We planned mini-vacations for Mom from her assisted living apartment. She struggled to recover from an infection during June, even spent time in the hospital. By early July, her spirits were high and her health improving.

Then came the news that Mom had fallen, broken a hip. She came to Fargo for surgery and came through just fine. A couple days later the chest pains started; the stress overcame her heart, weakened by a heart attack years ago and regulated by a pacemaker. On July 12, she died. She remained awake and lucid until the last half hour. She named her kids by their voices in the room. Relatives and friends celebrated her life at a service in Lisbon.

With Delta Kappa Gamma friends, I attended the International Convention in Spokane in late July. The Spokane River area featured parks, walking trails, a carousel, fountains, and bridges. A live band serenaded us at Meet Me at the River Night.
 I took a city tour, a walking gourmet tour, a Victorian House tea tour, shopped, checked out a quilt shop and the casino, and toured the famous Davenport Hotel. The buses left from the convention center.
At right, the lobby of the restored Davenport Hotel shows the elaborate detail of its decor. At the far end, is a fireplace (gas fired today) that is always lit to welcome travelers.

The sessions featured Society talent, gifted speakers, and Society information. A new Constitution was approved. The Northwest Regional Breakfast, Birthday Luncheon, and President's Banquet provided opportunities for tasty food and socializing. The week of events and workshops flew by.

Home. It's August, with a mix of hot days and thunderstorms. Harvest machines hum in the countryside: combines, beet trucks, semis of hay bales. And in Lisbon, at Mom's house we pick through a life time of treasured possessions.

Sunday, April 04, 2010


procrastinate: delay or postpone action; put off doing something

delay, put off doing something, postpone action, defer action, be dilatory, use delaying tactics, stall, temporize, drag one's feet/heels, take one's time, play for time, play a waiting game

I scroll through the dictionary definition and the thesaurus entries for procrastinate trying to decide why I haven't opened a file of a work in progress or even begun a new effort. For weeks my characters were stuck in limbo. Ellen and Jack toured Paris in never ending rounds getting nowhere. My imagination failed to move them, make them grow, or achieve their desires. 

I went to bed at night letting the possibilities play on my mind screen, boring myself with repetition and tedium. Nothing upped the tension or sparked interest. Jack had a problem and a goal, but Ellen, my heroine, needed more depth. This mind play went on, and on, and on, and on until I put the draft aside. It loitered in the documents folder, today's bottom drawer.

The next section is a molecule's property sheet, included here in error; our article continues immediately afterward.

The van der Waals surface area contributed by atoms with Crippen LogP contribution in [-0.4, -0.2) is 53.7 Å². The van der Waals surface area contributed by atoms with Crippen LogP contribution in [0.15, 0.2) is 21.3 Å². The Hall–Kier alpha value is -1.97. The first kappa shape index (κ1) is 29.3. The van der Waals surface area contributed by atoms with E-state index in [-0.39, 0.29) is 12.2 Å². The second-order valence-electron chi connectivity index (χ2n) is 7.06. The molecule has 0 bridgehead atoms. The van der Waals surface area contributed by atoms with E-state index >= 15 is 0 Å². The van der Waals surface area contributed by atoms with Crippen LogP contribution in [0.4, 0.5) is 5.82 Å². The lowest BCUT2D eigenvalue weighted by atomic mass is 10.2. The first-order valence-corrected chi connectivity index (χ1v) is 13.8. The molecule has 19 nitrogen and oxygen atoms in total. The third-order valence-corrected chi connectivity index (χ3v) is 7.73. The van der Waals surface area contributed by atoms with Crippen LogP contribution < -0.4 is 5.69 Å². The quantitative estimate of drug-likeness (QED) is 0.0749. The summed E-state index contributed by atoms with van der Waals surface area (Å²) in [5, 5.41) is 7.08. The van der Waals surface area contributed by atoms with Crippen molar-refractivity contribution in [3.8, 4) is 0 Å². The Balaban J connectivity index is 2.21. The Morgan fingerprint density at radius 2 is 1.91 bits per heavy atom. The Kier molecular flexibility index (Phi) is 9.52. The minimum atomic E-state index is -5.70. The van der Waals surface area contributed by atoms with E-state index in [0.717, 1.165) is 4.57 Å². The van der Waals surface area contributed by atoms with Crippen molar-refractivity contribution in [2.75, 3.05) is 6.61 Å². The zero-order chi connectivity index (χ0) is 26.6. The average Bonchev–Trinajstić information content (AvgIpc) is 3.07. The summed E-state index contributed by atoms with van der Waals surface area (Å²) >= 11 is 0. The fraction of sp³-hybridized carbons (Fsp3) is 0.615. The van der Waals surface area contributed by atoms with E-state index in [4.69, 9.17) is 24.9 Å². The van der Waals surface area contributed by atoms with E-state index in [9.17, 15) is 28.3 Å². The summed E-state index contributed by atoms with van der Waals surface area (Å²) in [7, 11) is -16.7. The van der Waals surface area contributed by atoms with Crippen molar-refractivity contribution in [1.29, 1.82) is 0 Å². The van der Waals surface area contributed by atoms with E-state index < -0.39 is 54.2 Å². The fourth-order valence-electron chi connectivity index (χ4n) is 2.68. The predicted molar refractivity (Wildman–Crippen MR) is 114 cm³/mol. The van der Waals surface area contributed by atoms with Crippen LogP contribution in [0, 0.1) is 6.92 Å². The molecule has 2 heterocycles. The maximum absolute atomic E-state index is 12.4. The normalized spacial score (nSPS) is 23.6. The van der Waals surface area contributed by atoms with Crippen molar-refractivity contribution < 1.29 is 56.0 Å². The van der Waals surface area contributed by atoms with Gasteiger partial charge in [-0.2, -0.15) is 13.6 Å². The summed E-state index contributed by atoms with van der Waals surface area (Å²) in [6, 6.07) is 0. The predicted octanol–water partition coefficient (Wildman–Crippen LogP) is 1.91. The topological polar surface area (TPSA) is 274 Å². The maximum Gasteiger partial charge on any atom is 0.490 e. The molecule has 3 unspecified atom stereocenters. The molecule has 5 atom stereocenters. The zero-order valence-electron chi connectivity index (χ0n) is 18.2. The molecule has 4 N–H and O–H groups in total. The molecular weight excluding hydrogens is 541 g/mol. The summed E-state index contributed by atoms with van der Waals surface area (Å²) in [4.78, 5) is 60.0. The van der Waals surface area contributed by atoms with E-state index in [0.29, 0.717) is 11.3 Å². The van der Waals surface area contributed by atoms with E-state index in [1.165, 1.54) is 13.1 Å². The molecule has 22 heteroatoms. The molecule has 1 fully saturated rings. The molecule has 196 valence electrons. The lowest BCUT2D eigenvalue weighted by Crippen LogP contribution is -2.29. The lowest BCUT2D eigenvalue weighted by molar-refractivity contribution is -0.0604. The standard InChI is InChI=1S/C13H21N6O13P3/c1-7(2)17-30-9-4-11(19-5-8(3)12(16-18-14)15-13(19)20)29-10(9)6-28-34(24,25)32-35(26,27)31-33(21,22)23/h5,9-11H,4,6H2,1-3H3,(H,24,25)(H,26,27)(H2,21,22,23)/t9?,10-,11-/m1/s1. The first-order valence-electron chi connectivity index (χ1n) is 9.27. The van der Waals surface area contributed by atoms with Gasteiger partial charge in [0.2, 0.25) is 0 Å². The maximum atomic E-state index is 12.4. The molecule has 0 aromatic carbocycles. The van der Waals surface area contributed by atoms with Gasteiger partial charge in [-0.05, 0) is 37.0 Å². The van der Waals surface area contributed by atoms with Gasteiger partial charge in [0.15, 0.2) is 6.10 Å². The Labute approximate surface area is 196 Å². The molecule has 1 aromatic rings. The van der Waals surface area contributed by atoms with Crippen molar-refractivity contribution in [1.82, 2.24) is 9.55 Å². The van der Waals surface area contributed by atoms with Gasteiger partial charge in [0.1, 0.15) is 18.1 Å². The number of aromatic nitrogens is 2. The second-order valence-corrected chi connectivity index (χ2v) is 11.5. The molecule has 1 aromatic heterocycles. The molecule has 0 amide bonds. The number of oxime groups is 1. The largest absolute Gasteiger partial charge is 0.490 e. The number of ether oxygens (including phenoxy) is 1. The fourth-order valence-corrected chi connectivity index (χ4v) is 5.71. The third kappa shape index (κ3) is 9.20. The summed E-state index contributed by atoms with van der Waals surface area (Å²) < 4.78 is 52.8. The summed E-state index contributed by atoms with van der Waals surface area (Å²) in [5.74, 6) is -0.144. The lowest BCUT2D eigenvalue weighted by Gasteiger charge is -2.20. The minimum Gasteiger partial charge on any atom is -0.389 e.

A flash of inspiration appeared in the form of a quotation that suggested not only a theme for my work, but also a means of increasing the complexity and angst of my heroine. I opened the draft and read with a new perspective. The notes accumulated for adding intrigue and intricacy to my characters and plot.

I prefer to think that this period of non-writing was not procrastination in a bad sense, but rather a period of simmering the many strands that mix, combine, and juxtapose to form a creative work. Sooooooo, I'm back at the keyboard writing the next chapter.

Monday, March 22, 2010


A moment of sudden revelation or insight

Epiphany, the festival commemorating the visit of the Magi to the Christ Child occurs in early January. The story relates the journey of the three Wise Men following the star and bearing gifts of gold, frankincense and myrrh for the baby in the manger.

Caspar offers gold as the sign of royalty, the kingship bestowed on the child. Balthasar gives frankincense, fragrant incense symbolizing prayer. Melchoir brings myrrh, a symbol of strength and love, love of parent for child, love of man and woman for their fellow beings.

For days after I reflected on the three gifts and even spoke to a friend about them. By embracing these gifts, people could achieve a deeper spiritual life. We discussed the symbolic meaning of these gifts in larger contexts.

Insight flashed through my mind.

For a writer, gold is inspiration, the sign of creativity, imagination and originality. An idea bursts through the trivial sending out branches, expanding in new directions. An excitement permeates the activity.

Frankincense is passion. The fragrant smoke of intense desire and enthusiasm rises from inspiration and motivates the shaping of inspiration. The wisps and tendrils undulate in streams that prompt creativity.

Myrrh is artistry. The strength of communicating ideas depends on word choice, sentence structure, and apt metaphors combined for a pleasing read.

These are the tools that lead to books on the bestseller list.